Systemic lupus erythematosus flare up as acute spinal subarachnoid hemorrhage with bilateral lower limb paralysis

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Xiang Yang(1), Seidu A. Richard(2), Jiagang Liu(3*), Siqing Huang(4)

1 Department of Neurosurgery, West China Hospital, Sichuan University, China.
2 Department of Neurosurgery, West China Hospital, Sichuan University, P.R China; Department of Immunology, Jiangsu University, Jiangsu, P.R. China; Department of Surgery, Volta Regional Hospital, Ho, Ghana, Ghana.
3 Department of Neurosurgery, West China Hospital, Sichuan University, China.
4 Department of Neurosurgery, West China Hospital, Sichuan University, China.
(*) Corresponding Author:
Jiagang Liu
neurovip@yeah.net

Abstract

Subarachnoid hemorrhage (SAH) is an uncommon complication of systemic lupus erythematosus (SLE). Solitary association of fatal spinal SAH as a complication of SLE, has not been encountered much in literature although coexisting acute cerebral and spinal SAH have been associated with SLE. We present a 39-year old female with initial diagnosis of SLE eight years ago who suddenly developed a productive cough, acute abdomen and paralysis of the lower limbs. Magnetic resonance imaging of the spine revealed thoracic spinal SAH with varying degrees of thoracic spinal cord compression. The hemorrhage was total evacuated via surgery. She regained normal function of her lower limbers after the operation with no further neurological complications. One of the rare but fatal complications of SLE is solitary spinal SAH without cranial involvement. The best and most appropriate management of this kind of presentation is surgical decompression of the hematoma with total hemostasis. The cause of hemorrhage should be identified intra-operatively and treated appropriately.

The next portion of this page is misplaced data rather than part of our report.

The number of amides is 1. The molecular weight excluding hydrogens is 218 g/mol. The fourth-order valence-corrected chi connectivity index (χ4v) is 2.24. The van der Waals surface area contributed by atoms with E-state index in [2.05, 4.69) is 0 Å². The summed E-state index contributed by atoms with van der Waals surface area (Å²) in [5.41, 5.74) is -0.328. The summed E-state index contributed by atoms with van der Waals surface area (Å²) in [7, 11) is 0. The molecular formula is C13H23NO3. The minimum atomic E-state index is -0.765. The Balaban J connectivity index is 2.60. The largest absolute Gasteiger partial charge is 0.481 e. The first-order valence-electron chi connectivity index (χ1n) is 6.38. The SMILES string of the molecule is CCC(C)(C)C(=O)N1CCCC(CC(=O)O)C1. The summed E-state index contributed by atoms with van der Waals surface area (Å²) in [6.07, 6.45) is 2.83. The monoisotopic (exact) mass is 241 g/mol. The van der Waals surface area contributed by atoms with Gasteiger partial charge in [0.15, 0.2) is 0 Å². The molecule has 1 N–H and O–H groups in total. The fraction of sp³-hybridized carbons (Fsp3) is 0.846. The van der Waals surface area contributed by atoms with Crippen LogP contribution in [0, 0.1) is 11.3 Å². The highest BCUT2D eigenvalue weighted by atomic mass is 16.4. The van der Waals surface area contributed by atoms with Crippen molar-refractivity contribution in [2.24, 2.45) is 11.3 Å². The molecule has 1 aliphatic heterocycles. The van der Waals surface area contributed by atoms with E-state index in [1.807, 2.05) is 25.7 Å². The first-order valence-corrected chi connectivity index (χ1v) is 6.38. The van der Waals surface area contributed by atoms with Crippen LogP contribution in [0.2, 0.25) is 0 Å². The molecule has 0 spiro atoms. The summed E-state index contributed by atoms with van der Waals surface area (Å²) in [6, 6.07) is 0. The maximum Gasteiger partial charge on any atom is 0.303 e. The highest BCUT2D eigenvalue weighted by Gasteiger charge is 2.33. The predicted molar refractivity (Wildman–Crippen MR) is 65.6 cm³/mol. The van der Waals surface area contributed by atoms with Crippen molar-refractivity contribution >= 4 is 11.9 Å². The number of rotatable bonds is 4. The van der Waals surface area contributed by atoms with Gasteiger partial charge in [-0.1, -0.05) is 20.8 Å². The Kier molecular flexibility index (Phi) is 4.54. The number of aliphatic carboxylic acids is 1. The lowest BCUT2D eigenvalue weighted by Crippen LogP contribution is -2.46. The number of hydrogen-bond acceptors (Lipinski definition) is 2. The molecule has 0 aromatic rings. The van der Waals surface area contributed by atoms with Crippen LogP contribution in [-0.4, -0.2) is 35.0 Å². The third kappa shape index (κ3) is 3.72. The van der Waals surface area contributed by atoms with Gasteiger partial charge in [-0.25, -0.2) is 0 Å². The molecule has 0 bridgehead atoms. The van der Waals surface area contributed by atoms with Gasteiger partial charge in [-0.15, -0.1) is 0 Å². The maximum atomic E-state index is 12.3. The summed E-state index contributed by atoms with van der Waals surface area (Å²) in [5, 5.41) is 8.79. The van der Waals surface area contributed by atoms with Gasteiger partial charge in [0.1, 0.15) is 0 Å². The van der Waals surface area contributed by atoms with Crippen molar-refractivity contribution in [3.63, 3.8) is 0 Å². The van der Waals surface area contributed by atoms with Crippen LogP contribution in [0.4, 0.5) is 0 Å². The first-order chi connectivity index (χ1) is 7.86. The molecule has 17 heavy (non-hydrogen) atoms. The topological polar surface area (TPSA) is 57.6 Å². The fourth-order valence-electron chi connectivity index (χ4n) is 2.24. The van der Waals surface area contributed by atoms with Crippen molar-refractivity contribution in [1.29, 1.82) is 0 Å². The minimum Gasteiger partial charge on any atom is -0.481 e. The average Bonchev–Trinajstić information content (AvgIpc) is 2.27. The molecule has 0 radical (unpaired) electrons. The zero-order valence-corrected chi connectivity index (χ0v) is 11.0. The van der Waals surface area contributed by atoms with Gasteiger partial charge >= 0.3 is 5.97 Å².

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How to Cite
Yang, X., Richard, S., Liu, J., & Huang, S. (2018). Systemic lupus erythematosus flare up as acute spinal subarachnoid hemorrhage with bilateral lower limb paralysis. Clinics and Practice, 8(2). https://doi.org/10.4081/cp.2018.1069